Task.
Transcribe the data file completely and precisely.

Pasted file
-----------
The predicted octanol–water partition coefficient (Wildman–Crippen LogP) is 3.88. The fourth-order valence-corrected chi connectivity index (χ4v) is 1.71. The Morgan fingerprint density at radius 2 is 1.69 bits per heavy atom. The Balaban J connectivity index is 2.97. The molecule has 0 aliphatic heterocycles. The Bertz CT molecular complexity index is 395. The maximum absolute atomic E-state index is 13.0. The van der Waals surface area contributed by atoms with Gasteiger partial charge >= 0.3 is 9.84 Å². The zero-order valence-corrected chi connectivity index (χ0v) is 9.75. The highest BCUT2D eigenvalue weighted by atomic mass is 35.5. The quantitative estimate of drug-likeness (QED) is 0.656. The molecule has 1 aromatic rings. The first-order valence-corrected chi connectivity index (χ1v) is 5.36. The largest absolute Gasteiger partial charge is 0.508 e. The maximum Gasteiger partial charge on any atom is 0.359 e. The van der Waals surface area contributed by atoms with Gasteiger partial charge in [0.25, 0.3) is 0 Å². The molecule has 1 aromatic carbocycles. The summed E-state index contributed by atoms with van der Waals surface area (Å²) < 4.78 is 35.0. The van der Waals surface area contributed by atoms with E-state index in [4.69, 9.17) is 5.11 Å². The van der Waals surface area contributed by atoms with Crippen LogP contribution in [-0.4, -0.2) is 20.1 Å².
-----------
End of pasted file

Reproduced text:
The predicted octanol–water partition coefficient (Wildman–Crippen LogP) is 3.88. The fourth-order valence-corrected chi connectivity index (χ4v) is 1.71. The Morgan fingerprint density at radius 2 is 1.69 bits per heavy atom. The Balaban J connectivity index is 2.97. The molecule has 0 aliphatic heterocycles. The Bertz CT molecular complexity index is 395. The maximum absolute atomic E-state index is 13.0. The van der Waals surface area contributed by atoms with Gasteiger partial charge >= 0.3 is 9.84 Å². The zero-order valence-corrected chi connectivity index (χ0v) is 9.75. The highest BCUT2D eigenvalue weighted by atomic mass is 35.5. The quantitative estimate of drug-likeness (QED) is 0.656. The molecule has 1 aromatic rings. The first-order valence-corrected chi connectivity index (χ1v) is 5.36. The largest absolute Gasteiger partial charge is 0.508 e. The maximum Gasteiger partial charge on any atom is 0.359 e. The van der Waals surface area contributed by atoms with Gasteiger partial charge in [0.25, 0.3) is 0 Å². The molecule has 1 aromatic carbocycles. The summed E-state index contributed by atoms with van der Waals surface area (Å²) < 4.78 is 35.0. The van der Waals surface area contributed by atoms with E-state index in [4.69, 9.17) is 5.11 Å². The van der Waals surface area contributed by atoms with Crippen LogP contribution in [-0.4, -0.2) is 20.1 Å².